Indiana University biologists believe they have found a faster, cheaper and cleaner way to increase bioethanol production by using nitrogen gas, the most abundant gas in Earth's atmosphere, in place of more costly industrial fertilizers. The discovery could save the industry millions of dollars and make cellulosic ethanol - made from wood, grasses and inedible parts of plants - more competitive with corn ethanol and gasoline.
Sandia National Laboratories researchers have developed a single electroforming technique that tailored key factors to better thermoelectric performance: crystal orientation, crystal size and alloy uniformity. The work is outlined in a paper, "Using Galvanostatic Electroforming of Bi1-xSbx Nanowires to Control Composition, Crystallinity and Orientation," in MRS Bulletin.
A new acoustic fish-tracking tag is so tiny it can be injected with a syringe. It's small size enables researchers to more precisely and safely record how fish swim through dams and use that information to make dams more fish-friendly.
Constructing tiny "mirrors" to trap light increases the efficiency with which photons can pick up and transmit information about electronic spin states--which is essential for scaling up quantum memories for functional quantum computing systems and networks.
Experiments conducted by researchers at Oak Ridge National Laboratory have uncovered a way of controlling friction on ionic surfaces at the nanoscale using electrical stimulation and ambient water vapor.
New battery technology from the University of Michigan should be able to prevent the kind of fires that grounded Boeing 787 Dreamliners in 2013.
A team of University of Wisconsin-Madison engineers has developed a new tool to help engineers better gauge the overall yield, efficiency and costs associated with scaling solar-fuel production processes up into large-scale refineries.
A new model of the impact of California's existing and proposed policies on its greenhouse gas (GHG) reduction goals suggests that the state is on track to meet 2020 goals, and could achieve greater emission reductions by 2030, but the state will need to do more to reach its 2050 climate goals.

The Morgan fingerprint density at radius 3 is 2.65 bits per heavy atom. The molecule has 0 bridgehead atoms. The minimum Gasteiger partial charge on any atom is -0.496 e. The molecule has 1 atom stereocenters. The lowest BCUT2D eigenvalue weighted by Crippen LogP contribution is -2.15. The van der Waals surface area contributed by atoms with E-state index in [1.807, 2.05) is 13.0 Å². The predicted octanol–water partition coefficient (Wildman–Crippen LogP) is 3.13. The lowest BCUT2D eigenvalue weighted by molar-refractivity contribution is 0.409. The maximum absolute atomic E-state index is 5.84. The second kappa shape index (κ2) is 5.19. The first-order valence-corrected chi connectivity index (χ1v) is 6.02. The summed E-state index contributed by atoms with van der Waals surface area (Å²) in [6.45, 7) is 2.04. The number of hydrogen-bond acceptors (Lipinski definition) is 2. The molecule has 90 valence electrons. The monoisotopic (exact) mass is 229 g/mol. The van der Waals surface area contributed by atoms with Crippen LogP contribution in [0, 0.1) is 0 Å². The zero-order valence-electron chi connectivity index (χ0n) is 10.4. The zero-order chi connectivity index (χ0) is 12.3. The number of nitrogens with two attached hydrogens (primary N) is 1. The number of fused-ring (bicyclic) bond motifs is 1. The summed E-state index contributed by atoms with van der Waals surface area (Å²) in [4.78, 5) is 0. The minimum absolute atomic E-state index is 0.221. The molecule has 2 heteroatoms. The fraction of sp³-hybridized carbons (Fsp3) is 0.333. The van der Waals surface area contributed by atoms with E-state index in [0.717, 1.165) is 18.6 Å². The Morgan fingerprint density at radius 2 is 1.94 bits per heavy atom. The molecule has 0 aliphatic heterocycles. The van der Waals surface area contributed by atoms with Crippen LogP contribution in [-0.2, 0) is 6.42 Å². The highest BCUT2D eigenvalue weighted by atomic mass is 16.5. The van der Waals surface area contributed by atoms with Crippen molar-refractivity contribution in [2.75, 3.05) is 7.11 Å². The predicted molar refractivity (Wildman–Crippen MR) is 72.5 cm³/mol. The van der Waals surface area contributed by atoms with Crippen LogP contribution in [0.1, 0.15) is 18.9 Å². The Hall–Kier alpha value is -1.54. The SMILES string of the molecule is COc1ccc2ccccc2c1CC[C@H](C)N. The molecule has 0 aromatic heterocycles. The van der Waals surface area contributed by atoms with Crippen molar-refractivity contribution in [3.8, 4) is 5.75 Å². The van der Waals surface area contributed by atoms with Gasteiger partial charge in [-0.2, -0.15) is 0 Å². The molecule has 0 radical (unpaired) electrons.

Scientists at Brookhaven National Laboratory show that etching a nanoscale texture onto silicon creates an antireflective surface that works as well as state-of-the-art thin-film multilayer antireflective coatings for solar cells.
An international team of researchers says climate change, the loss of biosphere integrity, land-system change, and altered biogeochemical cycles like phosphorus and nitrogen runoff have all passed beyond levels that put humanity in a "safe operating space." Civilization has crossed four of nine so-called planetary boundaries as the result of human activity, according to a report published today in Science by the 18-member research team.
University of Wisconsin-Madison materials engineers have made a significant leap toward creating higher-performance electronics with improved battery life -- and the ability to flex and stretch. Led by materials science Associate Professor Michael Arnold and Professor Padma Gopalan, the team has reported the highest-performing carbon nanotube transistors ever demonstrated. In addition to paving the way for improved consumer electronics, this technology could also have specific uses in industrial and military applications.
While researchers in ORNL's buildings group focus on increasing energy efficiency using new foam insulation panels, the nanophase materials sector experiments with catalyst performance, revealing an oxidation discovery that could help reduce vehicle emissions. Additionally, ORNL researchers aim to reduce the size, weight and power for some particle accelerators with development of a new voltage supply. And by using water and nano-sized particles isolated from trees and plants, scientists explore low-cost and nontoxic metal oxides.
Today, we're surrounded by a variety of electronic devices that are moving increasingly closer to us - we can attach and wear them, or even implant electronics inside our bodies. Many types of smart devices are readily available and convenient to use. The goal now is to make wearable electronics that are flexible, sustainable and powered by ambient renewable energy.